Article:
Gone are the days when just being a chocolate company guaranteed you sweet success. Today, the U.S. chocolate business must deal with larger and more diverse competition (U.S. chocolate grew at a rate of only 0.7% this year, according to Nielsen) and market issues like the rising price of cocoa.
"Confectionery companies are realizing they lived in a bubble — a privileged category, isolated from the day's trends. There has been a wake-up call that no category is immune to the challenges facing the food industry," said Nicholas Fereday, executive director of food and consumer trends at Rabobank.
So Hershey has devised a plan: Take its strength as the No. 1 chocolate company in the U.S. and use it to reinvent itself as a snacking company.
To put it another way, Hershey is taking some very familiar advice: "Keep it simple." The company is doing this not only by targeting snacking, but by streamlining its candy business to cut costs.
Hershey will stop production of certain sizes and varieties of candy, and the company may eliminate holiday assortments made for specific retailers and instead focus on selling a smaller number of specialty candies for distribution nationwide, reported MarketWatch (April 26).
The company "leaned into some areas of the business to drive revenue that we think have created complexity," said Hershey's CEO Michele Buck. In the current business plan, Hershey could be obliged to deliver some 500 different display styles to stores, but "with a couple tweaks we could get that number in half and generate massive efficiency," she said.
And as the U.S. becomes a snacking nation, Hershey wants to take a much bigger bite out of the $88 billion snack industry. The company is setting out to make its own classic chocolate products more snackable, and buy new snack brands, some without any chocolate, reported CNBC (April 24).
The company adopted a simple approach to SkinnyPop popcorn maker Amplify Snack Brands, which it bought in early 2018. Hershey is organizing differently than in its past acquisitions by maintaining Amplify's management and headquarters in Austin, TX, which will be the new center of its small brand strategy. SkinnyPop's scale will provide a bigger base as Hershey gets more at home in the snacking aisle through acquisitions and new products like its Hershey's Popped Snack Mix.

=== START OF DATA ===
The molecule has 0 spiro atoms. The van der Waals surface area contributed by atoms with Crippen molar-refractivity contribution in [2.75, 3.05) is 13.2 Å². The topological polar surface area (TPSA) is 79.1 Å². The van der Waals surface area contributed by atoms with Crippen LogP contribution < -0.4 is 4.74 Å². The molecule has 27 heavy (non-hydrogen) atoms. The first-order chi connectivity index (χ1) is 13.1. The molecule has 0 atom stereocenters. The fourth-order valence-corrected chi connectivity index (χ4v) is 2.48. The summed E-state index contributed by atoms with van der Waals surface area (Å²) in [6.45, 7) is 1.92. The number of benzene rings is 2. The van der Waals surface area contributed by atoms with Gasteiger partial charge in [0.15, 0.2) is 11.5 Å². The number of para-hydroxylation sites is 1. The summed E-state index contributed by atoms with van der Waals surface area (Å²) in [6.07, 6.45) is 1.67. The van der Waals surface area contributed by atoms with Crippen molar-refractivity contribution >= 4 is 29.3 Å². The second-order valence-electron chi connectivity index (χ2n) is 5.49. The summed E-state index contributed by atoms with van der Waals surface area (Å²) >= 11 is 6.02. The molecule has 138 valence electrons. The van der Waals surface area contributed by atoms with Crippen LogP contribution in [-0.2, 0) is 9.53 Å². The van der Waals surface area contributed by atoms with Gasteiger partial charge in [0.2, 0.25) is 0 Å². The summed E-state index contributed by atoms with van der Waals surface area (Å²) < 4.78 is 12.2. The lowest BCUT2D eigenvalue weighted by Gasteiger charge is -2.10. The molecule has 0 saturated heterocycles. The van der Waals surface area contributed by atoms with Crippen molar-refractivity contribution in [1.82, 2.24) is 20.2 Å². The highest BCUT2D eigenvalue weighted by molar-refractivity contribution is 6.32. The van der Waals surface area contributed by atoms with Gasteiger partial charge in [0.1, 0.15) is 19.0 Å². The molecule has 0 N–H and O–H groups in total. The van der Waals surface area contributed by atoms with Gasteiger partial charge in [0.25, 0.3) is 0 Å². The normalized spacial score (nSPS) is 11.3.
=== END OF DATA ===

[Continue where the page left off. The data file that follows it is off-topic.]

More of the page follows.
"SkinnyPop has continued to lead that market, they just have," said John Foraker, CEO of Once Upon a Time and former CEO of Annie's, who sold the business to General Mills. "[Hershey is] smart to keep it separate. Leave their entrepreneurial team there, provide the resources they need and just stay out of their way."
If Hershey stays the course, I think it will find that not only is simplicity sweet, but so is success.
In The Food Institute's recent webinar "Achieving a self-sustaining business model: Top 3 trends companies need to think about post-COVID-19," Greg Wank, CPA, CGMA, partner and leader of Anchin's food and beverage group, as well as David Eben founder and CEO of Carrington Farms, discussed how to have a more successful business while burning less capital and attaining self-sustainability. The following summarizes the salient points highlighted during the webinar.read more
Sarah writes for the weekly Food Institute Report and the daily news update, Today in Food. She also writes and edits the Food Institute’s annual publication The Food Industry Review and assists with The Demographics of Consumer Food Spending.
Sarah has more than 15 years of experience as a writer and editor, with a well-rounded knowledge of the food industry and business-to-business research content. Her background includes an editorial role at Convenience Store News magazine, and she has worked for Nielsen, the USA Today Network and Bauer Publishing.
Sarah is currently working on her MBA at Rutgers University. She can be reached at email@example.com to talk about anything food-related.
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